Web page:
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  1. #1
    Senior Member Brian503a's Avatar
    Join Date
    May 2005
    California or ground zero of the invasion

    Immigrants in S. Florida say $3,000 in fees, fines no obstac

    Immigrants in S. Florida say $3,000 in fees, fines no obstacle to legality

    By Ruth Morris
    South Florida Sun-Sentinel

    June 15, 2006

    Dogged by guilt at having left her children behind, desperate to see them again, Leticia worked feverishly cleaning homes until she'd saved $8,000. That was the whopping sum a smuggler charged to bring her small daughter from a hardscrabble barrio in Honduras to a grassy suburb in Boynton Beach.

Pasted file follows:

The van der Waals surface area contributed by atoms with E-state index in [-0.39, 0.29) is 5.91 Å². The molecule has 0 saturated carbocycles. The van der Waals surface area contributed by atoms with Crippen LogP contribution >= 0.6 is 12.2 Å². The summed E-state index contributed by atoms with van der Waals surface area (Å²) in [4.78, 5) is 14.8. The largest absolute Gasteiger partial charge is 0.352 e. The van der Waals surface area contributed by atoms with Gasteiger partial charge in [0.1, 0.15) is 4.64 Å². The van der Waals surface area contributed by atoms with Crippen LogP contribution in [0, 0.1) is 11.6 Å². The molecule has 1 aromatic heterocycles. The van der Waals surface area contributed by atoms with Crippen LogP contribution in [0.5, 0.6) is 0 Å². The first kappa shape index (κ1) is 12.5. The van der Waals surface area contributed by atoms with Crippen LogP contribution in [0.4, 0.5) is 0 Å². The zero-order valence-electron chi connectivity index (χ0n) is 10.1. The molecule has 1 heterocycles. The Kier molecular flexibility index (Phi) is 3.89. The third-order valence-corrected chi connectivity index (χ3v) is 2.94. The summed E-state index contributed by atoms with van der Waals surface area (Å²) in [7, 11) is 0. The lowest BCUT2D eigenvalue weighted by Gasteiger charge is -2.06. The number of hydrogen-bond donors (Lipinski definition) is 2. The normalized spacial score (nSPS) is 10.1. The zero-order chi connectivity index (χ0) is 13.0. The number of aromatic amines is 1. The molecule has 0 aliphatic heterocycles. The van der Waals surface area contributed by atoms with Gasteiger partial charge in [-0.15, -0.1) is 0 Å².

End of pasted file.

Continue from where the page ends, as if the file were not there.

So, when the U.S. Senate passed a bill last month that would require immigrants to pay $3,000 to cross another frontier -- the one into legality -- she didn't blink at the price tag.

    "I don't have a complaint for $3,000, for penalties, for taxes," she said, ticking off the bill's laundry list of requirements. "I don't care," she shrugged. "I don't care."

    Like millions of illegal immigrants, Leticia hopes the Senate proposal will become law and open a path to legal status for her and her family. But first, she would have to master English, prove she's been in the United States for at least two years, pay any income tax she owes and write a check for more than $3,000 in fees and fines. Then she would have to pass the same American history test as someone applying for citizenship.